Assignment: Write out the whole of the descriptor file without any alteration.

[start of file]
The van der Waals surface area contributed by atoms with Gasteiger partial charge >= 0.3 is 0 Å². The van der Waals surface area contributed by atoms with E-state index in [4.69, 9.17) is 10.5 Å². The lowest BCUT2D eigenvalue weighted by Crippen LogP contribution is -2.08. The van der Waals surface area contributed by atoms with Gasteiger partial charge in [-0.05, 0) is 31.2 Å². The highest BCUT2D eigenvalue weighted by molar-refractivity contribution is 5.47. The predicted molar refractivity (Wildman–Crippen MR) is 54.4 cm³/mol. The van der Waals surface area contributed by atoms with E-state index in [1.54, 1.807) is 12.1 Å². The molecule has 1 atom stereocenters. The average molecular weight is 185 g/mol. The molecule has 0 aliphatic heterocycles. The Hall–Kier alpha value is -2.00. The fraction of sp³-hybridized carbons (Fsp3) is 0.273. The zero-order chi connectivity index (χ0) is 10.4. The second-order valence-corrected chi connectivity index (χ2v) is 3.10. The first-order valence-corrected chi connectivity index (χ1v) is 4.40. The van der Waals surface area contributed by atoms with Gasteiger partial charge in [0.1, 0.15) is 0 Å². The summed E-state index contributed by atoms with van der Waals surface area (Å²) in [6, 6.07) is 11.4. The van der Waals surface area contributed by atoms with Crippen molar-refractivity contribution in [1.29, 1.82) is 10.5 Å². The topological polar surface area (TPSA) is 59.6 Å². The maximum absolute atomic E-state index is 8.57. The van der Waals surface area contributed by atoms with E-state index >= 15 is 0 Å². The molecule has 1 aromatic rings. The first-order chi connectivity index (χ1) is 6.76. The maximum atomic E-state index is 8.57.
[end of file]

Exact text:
The van der Waals surface area contributed by atoms with Gasteiger partial charge >= 0.3 is 0 Å². The van der Waals surface area contributed by atoms with E-state index in [4.69, 9.17) is 10.5 Å². The lowest BCUT2D eigenvalue weighted by Crippen LogP contribution is -2.08. The van der Waals surface area contributed by atoms with Gasteiger partial charge in [-0.05, 0) is 31.2 Å². The highest BCUT2D eigenvalue weighted by molar-refractivity contribution is 5.47. The predicted molar refractivity (Wildman–Crippen MR) is 54.4 cm³/mol. The van der Waals surface area contributed by atoms with E-state index in [1.54, 1.807) is 12.1 Å². The molecule has 1 atom stereocenters. The average molecular weight is 185 g/mol. The molecule has 0 aliphatic heterocycles. The Hall–Kier alpha value is -2.00. The fraction of sp³-hybridized carbons (Fsp3) is 0.273. The zero-order chi connectivity index (χ0) is 10.4. The second-order valence-corrected chi connectivity index (χ2v) is 3.10. The first-order valence-corrected chi connectivity index (χ1v) is 4.40. The van der Waals surface area contributed by atoms with Gasteiger partial charge in [0.1, 0.15) is 0 Å². The summed E-state index contributed by atoms with van der Waals surface area (Å²) in [6, 6.07) is 11.4. The van der Waals surface area contributed by atoms with Crippen molar-refractivity contribution in [1.29, 1.82) is 10.5 Å². The topological polar surface area (TPSA) is 59.6 Å². The maximum absolute atomic E-state index is 8.57. The van der Waals surface area contributed by atoms with E-state index >= 15 is 0 Å². The molecule has 1 aromatic rings. The first-order chi connectivity index (χ1) is 6.76. The maximum atomic E-state index is 8.57.